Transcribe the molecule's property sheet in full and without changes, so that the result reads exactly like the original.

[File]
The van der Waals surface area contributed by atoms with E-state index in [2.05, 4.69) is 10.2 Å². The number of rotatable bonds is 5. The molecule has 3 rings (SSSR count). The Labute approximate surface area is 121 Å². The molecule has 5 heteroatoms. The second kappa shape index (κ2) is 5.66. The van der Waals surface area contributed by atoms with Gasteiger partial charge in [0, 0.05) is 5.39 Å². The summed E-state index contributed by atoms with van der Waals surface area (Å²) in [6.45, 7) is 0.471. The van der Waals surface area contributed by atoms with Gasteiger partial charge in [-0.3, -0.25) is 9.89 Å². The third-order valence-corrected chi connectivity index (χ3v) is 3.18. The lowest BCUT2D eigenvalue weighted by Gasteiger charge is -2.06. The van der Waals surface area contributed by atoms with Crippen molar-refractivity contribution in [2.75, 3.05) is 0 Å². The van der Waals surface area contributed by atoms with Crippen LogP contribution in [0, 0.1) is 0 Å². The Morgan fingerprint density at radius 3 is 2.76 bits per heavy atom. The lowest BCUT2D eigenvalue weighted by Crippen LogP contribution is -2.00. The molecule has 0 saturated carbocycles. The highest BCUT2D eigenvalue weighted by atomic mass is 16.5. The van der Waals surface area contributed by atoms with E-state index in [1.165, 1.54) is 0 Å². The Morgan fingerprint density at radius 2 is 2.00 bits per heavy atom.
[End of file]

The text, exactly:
The van der Waals surface area contributed by atoms with E-state index in [2.05, 4.69) is 10.2 Å². The number of rotatable bonds is 5. The molecule has 3 rings (SSSR count). The Labute approximate surface area is 121 Å². The molecule has 5 heteroatoms. The second kappa shape index (κ2) is 5.66. The van der Waals surface area contributed by atoms with Gasteiger partial charge in [0, 0.05) is 5.39 Å². The summed E-state index contributed by atoms with van der Waals surface area (Å²) in [6.45, 7) is 0.471. The van der Waals surface area contributed by atoms with Gasteiger partial charge in [-0.3, -0.25) is 9.89 Å². The third-order valence-corrected chi connectivity index (χ3v) is 3.18. The lowest BCUT2D eigenvalue weighted by Gasteiger charge is -2.06. The van der Waals surface area contributed by atoms with Crippen molar-refractivity contribution in [2.75, 3.05) is 0 Å². The van der Waals surface area contributed by atoms with Crippen LogP contribution in [0, 0.1) is 0 Å². The Morgan fingerprint density at radius 3 is 2.76 bits per heavy atom. The lowest BCUT2D eigenvalue weighted by Crippen LogP contribution is -2.00. The molecule has 0 saturated carbocycles. The highest BCUT2D eigenvalue weighted by atomic mass is 16.5. The van der Waals surface area contributed by atoms with E-state index in [1.165, 1.54) is 0 Å². The Morgan fingerprint density at radius 2 is 2.00 bits per heavy atom.